Every year, the Nonprofit Research Collaborative puts out two big surveys to track trends in giving. Organized around 15 different fundraising methods, it’s one of the most comprehensive surveys around. The Winter 2018 Nonprofit Fundraising study report is just out, and shows that most charities are doing better through the end of the calendar year. I got on the line with Melissa Brown from the Non Profit Research Collaborative and Aggie Sweeney from Giving USA to go over the results and talk about what they think is next for nonprofit fundraising.
The Nonprofit Research Collaborative and Giving USA are great resources to track trends in fundraising. Melissa and Aggie had great insights about how wealth demographics and donor engagement are changing our work. Head on over to npresearch.org to download the most recent research. And stay tuned in June for the always important Giving USA annual report.
Tracking trends is a key part of fundraising strategy. And we’re doing this every day at RNL. If you’d like to apply the latest trends to your fundraising strategy, drop us a line. We’re ready to help.
Find out more:
Student philanthropy programs are an important part of the advancement efforts. We know from research that almost 90 percent of colleges and universities do some type of student philanthropy program, whether it’s a philanthropy day, a student phonathon, a student organization, or even involving students in thanking donors.
The Engaging Students in Philanthropy Symposium, offered by CASE as part of the Student Advancement conference coming up in just a few months, is a great place to find out about the best practices in starting and improving a student philanthropy program. I’m proud to be on the faculty once again this year. I got the great group of symposium faculty on the line to talk about what we’ll be covering this year, and what’s hot in student philanthropy work right now.
Engaging your student body in philanthropy is a key best practice to grow future givers and provide a great experience for all your donors. Join us at the symposium to find out about how to start or expand your program, interact with other passionate student philanthropy missionaries. You can find out more at case.org. We’ll see you there.
Over three quarters of higher education institutions use the phone in some way to reach out to donors each year. At the biggest programs, this amounts to a student caller phonathon, which contacts thousands of alumni, parents and friends.
These phonathons or telefunds can generate millions in support, not to mention great conversations which build the relationship with a donor.
We’ve just released the RNL Phonathon index, looking at 93 phonathon programs from 2014 to 2017, with over $300M in pledges.
We uncover some of the key trends and best practices in phonathon programs and make suggestions about how to take your phonathon to the next level. You can download the full index at RuffaloNL.com today. I got on the line with podcast pal Josh Robertson, a fellow phonathon veteran, to break down the results and talk about what’s next for this key donor contact channel.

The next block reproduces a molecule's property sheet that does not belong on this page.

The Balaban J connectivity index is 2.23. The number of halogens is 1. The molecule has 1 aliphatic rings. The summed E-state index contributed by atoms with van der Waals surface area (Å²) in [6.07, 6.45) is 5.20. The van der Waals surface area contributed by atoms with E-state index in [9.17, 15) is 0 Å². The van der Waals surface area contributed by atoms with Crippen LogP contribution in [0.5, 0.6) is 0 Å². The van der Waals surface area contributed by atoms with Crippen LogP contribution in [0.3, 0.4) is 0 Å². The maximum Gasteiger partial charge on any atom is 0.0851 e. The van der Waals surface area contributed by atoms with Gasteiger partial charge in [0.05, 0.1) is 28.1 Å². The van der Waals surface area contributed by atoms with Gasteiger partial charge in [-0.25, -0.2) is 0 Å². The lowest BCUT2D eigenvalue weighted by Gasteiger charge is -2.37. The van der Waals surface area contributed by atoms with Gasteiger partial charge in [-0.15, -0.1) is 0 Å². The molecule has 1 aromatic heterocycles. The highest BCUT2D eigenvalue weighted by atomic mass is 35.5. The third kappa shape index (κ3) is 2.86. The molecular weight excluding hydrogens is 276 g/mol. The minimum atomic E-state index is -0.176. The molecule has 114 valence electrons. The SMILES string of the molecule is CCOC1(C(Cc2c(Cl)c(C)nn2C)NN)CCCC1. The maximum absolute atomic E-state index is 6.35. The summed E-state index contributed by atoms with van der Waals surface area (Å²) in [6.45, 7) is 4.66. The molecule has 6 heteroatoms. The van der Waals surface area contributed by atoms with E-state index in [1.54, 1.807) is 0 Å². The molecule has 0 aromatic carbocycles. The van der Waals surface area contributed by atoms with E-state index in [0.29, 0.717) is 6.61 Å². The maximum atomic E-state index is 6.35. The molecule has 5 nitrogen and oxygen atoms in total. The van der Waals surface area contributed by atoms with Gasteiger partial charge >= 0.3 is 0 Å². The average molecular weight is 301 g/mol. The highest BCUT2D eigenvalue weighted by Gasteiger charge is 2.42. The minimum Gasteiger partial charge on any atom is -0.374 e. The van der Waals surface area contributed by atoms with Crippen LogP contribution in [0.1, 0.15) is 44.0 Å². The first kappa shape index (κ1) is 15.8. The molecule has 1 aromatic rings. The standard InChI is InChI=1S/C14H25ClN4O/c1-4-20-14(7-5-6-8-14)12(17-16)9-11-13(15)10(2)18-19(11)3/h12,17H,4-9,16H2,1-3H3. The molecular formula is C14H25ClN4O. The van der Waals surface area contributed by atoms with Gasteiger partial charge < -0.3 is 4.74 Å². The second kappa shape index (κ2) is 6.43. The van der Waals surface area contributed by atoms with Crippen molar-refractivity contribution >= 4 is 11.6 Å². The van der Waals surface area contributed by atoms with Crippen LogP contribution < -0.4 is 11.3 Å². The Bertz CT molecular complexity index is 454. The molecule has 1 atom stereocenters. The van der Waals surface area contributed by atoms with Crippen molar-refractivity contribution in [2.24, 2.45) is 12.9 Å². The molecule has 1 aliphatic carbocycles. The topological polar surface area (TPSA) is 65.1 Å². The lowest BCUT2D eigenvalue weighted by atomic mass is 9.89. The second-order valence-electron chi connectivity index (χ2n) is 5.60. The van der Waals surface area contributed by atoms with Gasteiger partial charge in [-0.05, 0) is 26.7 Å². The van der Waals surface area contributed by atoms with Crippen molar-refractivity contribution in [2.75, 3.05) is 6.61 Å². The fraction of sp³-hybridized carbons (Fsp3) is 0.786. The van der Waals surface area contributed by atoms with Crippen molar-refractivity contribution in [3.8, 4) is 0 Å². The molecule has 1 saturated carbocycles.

Chances are, if you’re doing the same thing you’ve been doing with your phonathon for years, you’re probably not getting what you could out of the channel. This channel deserves the best you can offer in terms of strategy and technology. As the only truly scalable personal conversation channel in higher education fundraising, phonathons can have a lot of value. But only if you do them smartly, in a data-driven and focused manner. As Josh mentions, it depends on your goals, but you can craft a solid 21st century phone strategy, as these 93 institutions show.
So, if you want to take your phonathon to the next level, drop us a line here at RNL. We have a team of experts ready to help.
Strong use of data is the cornerstone of any great fundraising program. The best programs take this to the next level, moving from descriptive to predictive – actually guiding gift officers and annual giving appeals to the donors who seem the most ready. Making this transition can be daunting. So today, we’ll talk with one of the authors of a new book, Data Science for Fundraising, building data-driven solutions using R. Ashutosh Nandeshwar is a fundraising data veteran, and a thought leader in this important emerging field. The book is part introduction to new data techniques and an in depth hands on manual to get started. Whether you’re the geek who will be manipulating the data or just interested in how this new way of thinking can transform your fundraising, he’s a great source of insight.
You can find the book here:
In our recent surveys of over 3,000 fundraisers, fully three quarters told us that they don’t feel like they are using data in the best way possible. This extends to annual giving, major and planned giving, as we try to harness our massive databases to provide better, more personalized appeals.
As Ashutosh and I discussed, this isn’t just the best way to fundraise—it’s better for donors, and uses their time and attention efficiently and with the highest impact. If you’re ready to roll up your sleeves and get into the data, Ashutosh and Roger’s book is a great tool.
Data-driven fundraising is a big focus here at RNL, and we’ve launched new products which do what we’ve discussed in this podcast –taking fundraising into the 21st century. If you’re ready to provide a more personal experience to donors and transform your fundraising, drop us a line. We’re ready to help.